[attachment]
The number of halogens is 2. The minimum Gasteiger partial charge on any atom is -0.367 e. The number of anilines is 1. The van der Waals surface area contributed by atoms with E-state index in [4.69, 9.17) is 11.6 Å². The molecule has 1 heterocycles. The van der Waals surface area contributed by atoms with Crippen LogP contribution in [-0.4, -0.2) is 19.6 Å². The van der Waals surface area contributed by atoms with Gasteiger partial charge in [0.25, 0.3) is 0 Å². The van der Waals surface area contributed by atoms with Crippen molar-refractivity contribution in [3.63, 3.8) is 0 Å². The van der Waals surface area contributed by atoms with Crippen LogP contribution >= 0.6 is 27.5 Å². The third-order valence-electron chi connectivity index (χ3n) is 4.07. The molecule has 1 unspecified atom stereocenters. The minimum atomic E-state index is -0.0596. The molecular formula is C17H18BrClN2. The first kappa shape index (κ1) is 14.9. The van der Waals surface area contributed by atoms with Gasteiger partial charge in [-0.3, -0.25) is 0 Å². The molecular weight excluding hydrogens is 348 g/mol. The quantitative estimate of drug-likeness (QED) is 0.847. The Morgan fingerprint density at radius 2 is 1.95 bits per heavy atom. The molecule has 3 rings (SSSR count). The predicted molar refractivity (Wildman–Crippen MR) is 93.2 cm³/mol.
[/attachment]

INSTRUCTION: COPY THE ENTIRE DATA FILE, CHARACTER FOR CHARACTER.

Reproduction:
The number of halogens is 2. The minimum Gasteiger partial charge on any atom is -0.367 e. The number of anilines is 1. The van der Waals surface area contributed by atoms with E-state index in [4.69, 9.17) is 11.6 Å². The molecule has 1 heterocycles. The van der Waals surface area contributed by atoms with Crippen LogP contribution in [-0.4, -0.2) is 19.6 Å². The van der Waals surface area contributed by atoms with Gasteiger partial charge in [0.25, 0.3) is 0 Å². The van der Waals surface area contributed by atoms with Crippen molar-refractivity contribution in [3.63, 3.8) is 0 Å². The van der Waals surface area contributed by atoms with Crippen LogP contribution >= 0.6 is 27.5 Å². The third-order valence-electron chi connectivity index (χ3n) is 4.07. The molecule has 1 unspecified atom stereocenters. The minimum atomic E-state index is -0.0596. The molecular formula is C17H18BrClN2. The first kappa shape index (κ1) is 14.9. The van der Waals surface area contributed by atoms with Gasteiger partial charge in [-0.3, -0.25) is 0 Å². The molecular weight excluding hydrogens is 348 g/mol. The quantitative estimate of drug-likeness (QED) is 0.847. The Morgan fingerprint density at radius 2 is 1.95 bits per heavy atom. The molecule has 3 rings (SSSR count). The predicted molar refractivity (Wildman–Crippen MR) is 93.2 cm³/mol.